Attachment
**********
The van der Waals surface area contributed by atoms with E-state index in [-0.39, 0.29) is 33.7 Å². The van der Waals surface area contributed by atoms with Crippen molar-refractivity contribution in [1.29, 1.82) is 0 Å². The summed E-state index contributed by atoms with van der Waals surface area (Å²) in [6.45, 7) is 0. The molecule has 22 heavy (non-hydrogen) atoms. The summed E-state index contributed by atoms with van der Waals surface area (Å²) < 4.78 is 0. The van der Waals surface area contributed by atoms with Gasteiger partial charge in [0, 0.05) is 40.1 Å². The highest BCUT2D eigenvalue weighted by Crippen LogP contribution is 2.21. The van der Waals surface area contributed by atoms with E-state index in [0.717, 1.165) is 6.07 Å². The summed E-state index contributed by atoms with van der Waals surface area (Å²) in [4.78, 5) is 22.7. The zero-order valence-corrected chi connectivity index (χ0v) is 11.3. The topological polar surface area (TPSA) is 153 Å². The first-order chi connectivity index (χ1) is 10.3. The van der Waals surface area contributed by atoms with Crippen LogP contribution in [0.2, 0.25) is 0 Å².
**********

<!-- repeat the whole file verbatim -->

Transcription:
The van der Waals surface area contributed by atoms with E-state index in [-0.39, 0.29) is 33.7 Å². The van der Waals surface area contributed by atoms with Crippen molar-refractivity contribution in [1.29, 1.82) is 0 Å². The summed E-state index contributed by atoms with van der Waals surface area (Å²) in [6.45, 7) is 0. The molecule has 22 heavy (non-hydrogen) atoms. The summed E-state index contributed by atoms with van der Waals surface area (Å²) < 4.78 is 0. The van der Waals surface area contributed by atoms with Gasteiger partial charge in [0, 0.05) is 40.1 Å². The highest BCUT2D eigenvalue weighted by Crippen LogP contribution is 2.21. The van der Waals surface area contributed by atoms with E-state index in [0.717, 1.165) is 6.07 Å². The summed E-state index contributed by atoms with van der Waals surface area (Å²) in [4.78, 5) is 22.7. The zero-order valence-corrected chi connectivity index (χ0v) is 11.3. The topological polar surface area (TPSA) is 153 Å². The first-order chi connectivity index (χ1) is 10.3. The van der Waals surface area contributed by atoms with Crippen LogP contribution in [0.2, 0.25) is 0 Å².